While Trump stayed mum, his top aides were privately supporting McDaniel’s reelection bid — though advisers Chris LaCivita and Susie Wiles disputed the notion that they were whipping votes for her while meeting with members at the Waldorf Astoria in recent days.

Ultimately, McDaniel’s team, with the help of allies, convinced members that a fourth term was earned even after the lackluster midterms. It left Dhillon’s supporters exasperated.

“Ya got me,” said Bill Palatucci, the national committee member from New Jersey, about why his colleagues on the committee overwhelmingly backed McDaniel, despite multiple cycles of GOP disappointments. “That has been my speech to these people on email and via phone calls and meetings here. We just had this terrible midterm cycle, and you guys don’t want to make a change? For whatever reason, they have their heads buried in the sand.”

McDaniel’s bid for a fourth term was a fight before it officially started.

Former Rep. Lee Zeldin, the GOP gubernatorial nominee in New York whose race drew national attention for being closer than expected, floated his name for RNC chair shortly after the midterms. (He received one write-in vote on Friday.) And Palatucci — upset by what he described as McDaniel’s brief “disaster” of a call with RNC members on Nov. 9 — emailed top RNC staff and some members his concerns. In the note, he wrote that McDaniel’s remarks “showed incredible unwillingness to face the reality of what happened last evening,” adding that he and other members “want a real, honest assessment of what happened.”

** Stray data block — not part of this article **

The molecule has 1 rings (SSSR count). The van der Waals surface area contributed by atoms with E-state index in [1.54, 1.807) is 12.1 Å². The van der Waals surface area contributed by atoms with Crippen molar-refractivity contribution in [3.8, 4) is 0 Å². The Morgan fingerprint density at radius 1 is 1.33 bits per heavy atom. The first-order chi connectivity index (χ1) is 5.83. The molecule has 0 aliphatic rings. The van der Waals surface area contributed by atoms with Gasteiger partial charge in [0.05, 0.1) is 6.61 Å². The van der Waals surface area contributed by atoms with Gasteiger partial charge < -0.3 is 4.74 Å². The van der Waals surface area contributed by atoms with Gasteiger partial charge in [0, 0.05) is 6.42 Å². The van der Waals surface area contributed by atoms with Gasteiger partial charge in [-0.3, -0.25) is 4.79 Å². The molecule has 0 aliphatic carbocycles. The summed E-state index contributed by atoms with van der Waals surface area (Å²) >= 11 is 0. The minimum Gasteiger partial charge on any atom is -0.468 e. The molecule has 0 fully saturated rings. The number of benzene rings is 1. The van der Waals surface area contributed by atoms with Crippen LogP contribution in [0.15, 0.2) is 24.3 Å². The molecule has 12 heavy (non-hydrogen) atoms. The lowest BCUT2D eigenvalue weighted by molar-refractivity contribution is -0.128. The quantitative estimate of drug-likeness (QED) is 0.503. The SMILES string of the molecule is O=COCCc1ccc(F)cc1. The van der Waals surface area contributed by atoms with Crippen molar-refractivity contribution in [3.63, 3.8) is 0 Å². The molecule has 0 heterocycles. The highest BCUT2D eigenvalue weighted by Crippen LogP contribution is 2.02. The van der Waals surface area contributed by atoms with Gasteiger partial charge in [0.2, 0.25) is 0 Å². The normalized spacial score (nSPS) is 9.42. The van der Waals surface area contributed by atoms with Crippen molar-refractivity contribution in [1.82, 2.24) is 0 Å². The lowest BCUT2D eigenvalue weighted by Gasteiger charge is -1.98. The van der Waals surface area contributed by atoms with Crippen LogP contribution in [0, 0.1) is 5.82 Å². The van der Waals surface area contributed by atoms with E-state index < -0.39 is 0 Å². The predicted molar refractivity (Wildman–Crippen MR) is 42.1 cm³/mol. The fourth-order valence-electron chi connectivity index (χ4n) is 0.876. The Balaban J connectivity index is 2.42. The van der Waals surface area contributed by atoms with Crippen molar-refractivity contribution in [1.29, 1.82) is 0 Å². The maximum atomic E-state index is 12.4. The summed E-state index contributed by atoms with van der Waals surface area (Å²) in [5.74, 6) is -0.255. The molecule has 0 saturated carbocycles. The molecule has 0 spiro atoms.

When she formally announced her bid on Nov. 14, McDaniel held a lengthy call with members — taking questions and making her case for why she should continue in the role. McDaniel had previously told members in 2021 she would not seek another term after her third.

By the end of the week, McDaniel had assembled a list of more than 100 members publicly supporting her. Just after Thanksgiving, she announced she was launching a “Republican Party Advisory Council” to “review” the party’s electoral performance in 2022.

Last week, McDaniel sent members a document she called her “Vision for Unity,” which included plans to improve Republicans’ “legal ballot collecting” efforts, find new tactics for small-dollar fundraising that has suffered in recent years, and boosting the youth vote. In the document, first reported by POLITICO, McDaniel made an appeal to members who were inclined to support Dhillon, saying she would work with Dhillon and Lindell over the next two years in an effort to unite all corners of the GOP.

“I look forward to uniting once again as a Party and working together, alongside Harmeet and Mike, to heal as a Party and elect Republicans,” McDaniel wrote.

The event at the Waldorf Astoria drew an assortment of Republican officials, from Lake and Jones to former Arkansas Gov. Asa Hutchinson, a likely 2024 presidential contender who could be seen meeting with reporters in the hotel lobby on Wednesday and Thursday. Former Secretary of State Mike Pompeo — another presidential hopeful, though he did not attend the meeting — left stacks of his new book on a check-in table for attendees.

Former Alaska Gov. Sarah Palin made an appearance Friday morning, posing for photos with attendees before an RNC security guard at one point asked to see her credential lanyard.

Rachael Bade contributed to this report.